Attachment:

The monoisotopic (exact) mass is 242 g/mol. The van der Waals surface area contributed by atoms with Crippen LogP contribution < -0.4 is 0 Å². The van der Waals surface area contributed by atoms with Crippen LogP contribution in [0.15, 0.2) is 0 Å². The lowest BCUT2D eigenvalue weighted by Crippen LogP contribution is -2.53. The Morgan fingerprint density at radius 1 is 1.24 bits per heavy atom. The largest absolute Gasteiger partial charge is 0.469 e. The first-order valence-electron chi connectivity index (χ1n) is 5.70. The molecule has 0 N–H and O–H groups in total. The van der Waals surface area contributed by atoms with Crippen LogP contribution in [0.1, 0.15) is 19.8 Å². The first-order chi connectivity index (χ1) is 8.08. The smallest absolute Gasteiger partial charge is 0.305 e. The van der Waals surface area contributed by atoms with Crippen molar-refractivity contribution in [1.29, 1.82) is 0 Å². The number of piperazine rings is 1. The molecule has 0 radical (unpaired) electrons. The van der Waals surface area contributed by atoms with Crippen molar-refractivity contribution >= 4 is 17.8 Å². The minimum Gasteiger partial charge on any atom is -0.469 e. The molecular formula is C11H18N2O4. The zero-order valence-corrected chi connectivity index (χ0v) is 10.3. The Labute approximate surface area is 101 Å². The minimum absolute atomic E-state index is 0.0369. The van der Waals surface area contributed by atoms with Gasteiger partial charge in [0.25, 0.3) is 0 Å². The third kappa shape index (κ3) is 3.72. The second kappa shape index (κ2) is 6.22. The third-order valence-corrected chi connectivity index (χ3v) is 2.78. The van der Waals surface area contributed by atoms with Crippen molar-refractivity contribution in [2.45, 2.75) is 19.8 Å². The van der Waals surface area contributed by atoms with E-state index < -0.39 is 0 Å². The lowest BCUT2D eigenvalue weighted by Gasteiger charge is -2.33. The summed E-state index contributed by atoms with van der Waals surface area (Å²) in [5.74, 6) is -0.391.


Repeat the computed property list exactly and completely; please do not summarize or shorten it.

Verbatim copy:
The monoisotopic (exact) mass is 242 g/mol. The van der Waals surface area contributed by atoms with Crippen LogP contribution < -0.4 is 0 Å². The van der Waals surface area contributed by atoms with Crippen LogP contribution in [0.15, 0.2) is 0 Å². The lowest BCUT2D eigenvalue weighted by Crippen LogP contribution is -2.53. The Morgan fingerprint density at radius 1 is 1.24 bits per heavy atom. The largest absolute Gasteiger partial charge is 0.469 e. The first-order valence-electron chi connectivity index (χ1n) is 5.70. The molecule has 0 N–H and O–H groups in total. The van der Waals surface area contributed by atoms with Crippen LogP contribution in [0.1, 0.15) is 19.8 Å². The first-order chi connectivity index (χ1) is 8.08. The smallest absolute Gasteiger partial charge is 0.305 e. The van der Waals surface area contributed by atoms with Crippen molar-refractivity contribution in [1.29, 1.82) is 0 Å². The number of piperazine rings is 1. The molecule has 0 radical (unpaired) electrons. The van der Waals surface area contributed by atoms with Crippen molar-refractivity contribution >= 4 is 17.8 Å². The minimum Gasteiger partial charge on any atom is -0.469 e. The molecular formula is C11H18N2O4. The zero-order valence-corrected chi connectivity index (χ0v) is 10.3. The Labute approximate surface area is 101 Å². The minimum absolute atomic E-state index is 0.0369. The van der Waals surface area contributed by atoms with Gasteiger partial charge in [0.25, 0.3) is 0 Å². The third kappa shape index (κ3) is 3.72. The second kappa shape index (κ2) is 6.22. The third-order valence-corrected chi connectivity index (χ3v) is 2.78. The van der Waals surface area contributed by atoms with Crippen molar-refractivity contribution in [2.45, 2.75) is 19.8 Å². The van der Waals surface area contributed by atoms with E-state index < -0.39 is 0 Å². The lowest BCUT2D eigenvalue weighted by Gasteiger charge is -2.33. The summed E-state index contributed by atoms with van der Waals surface area (Å²) in [5.74, 6) is -0.391.